President Biden’s infrastructure plan has spurred much debate. It has a staggering price tag. It includes items like early learning centers, clean drinking water, broadband internet, clean energy, workforce development, and eldercare. Are these things infrastructure? Should our tax money be spent on them?
I was unable to find a dictionary that limited the definition of infrastructure to roads and bridges, ports and airfields. Modern definitions include services and personnel as well as projects of many types.
What does this mean to the average person? Here’s an example. My local phone company is unable to keep landline phones working reliably. Cell phone service is also sketchy. My neighborhood lacks telecommunications infrastructure.
Last summer, I met a young resident of Davis, West Virginia. She had injured her knee. She needed a ride to Oakland, Maryland, to get an X-ray and a good medical evaluation. Ask her whether medical facilities are infrastructure.
Many West Virginians, Texans, and others were without power for many days last winter. Ask them whether our electrical system is infrastructure. Ask a high school graduate whether a new technical school for her county is infrastructure. Ask someone whose tap water is unsafe to drink. They will tell you that clean water is infrastructure.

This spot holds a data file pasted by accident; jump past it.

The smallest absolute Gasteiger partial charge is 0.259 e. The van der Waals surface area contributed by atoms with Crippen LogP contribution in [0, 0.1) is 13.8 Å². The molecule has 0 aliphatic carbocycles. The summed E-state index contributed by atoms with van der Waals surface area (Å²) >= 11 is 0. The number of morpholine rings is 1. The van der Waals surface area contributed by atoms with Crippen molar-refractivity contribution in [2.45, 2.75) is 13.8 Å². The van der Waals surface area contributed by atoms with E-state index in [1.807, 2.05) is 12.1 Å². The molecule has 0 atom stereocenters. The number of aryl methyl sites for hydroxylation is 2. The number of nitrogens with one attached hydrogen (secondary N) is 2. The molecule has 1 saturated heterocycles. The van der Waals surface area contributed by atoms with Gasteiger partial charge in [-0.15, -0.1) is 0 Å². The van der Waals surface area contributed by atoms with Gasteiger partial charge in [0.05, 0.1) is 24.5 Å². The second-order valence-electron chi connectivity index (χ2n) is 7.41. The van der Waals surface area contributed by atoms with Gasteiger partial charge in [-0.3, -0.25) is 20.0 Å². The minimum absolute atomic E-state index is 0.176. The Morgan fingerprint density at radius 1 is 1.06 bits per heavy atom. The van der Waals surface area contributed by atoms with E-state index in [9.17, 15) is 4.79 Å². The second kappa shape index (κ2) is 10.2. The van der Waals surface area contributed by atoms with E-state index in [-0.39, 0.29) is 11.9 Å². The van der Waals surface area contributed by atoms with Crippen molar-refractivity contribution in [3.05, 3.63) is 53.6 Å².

Ask the crew of young people who traveled from the heart of coal country to install solar panels on my roof in Shepherdstown. They told me they were excited to be developing new energy infrastructure along with promising careers.
All of these functions are necessary for our country to function well. They are infrastructure.
The American Jobs Plan is a necessary expense. It will pay for itself with a revived economy.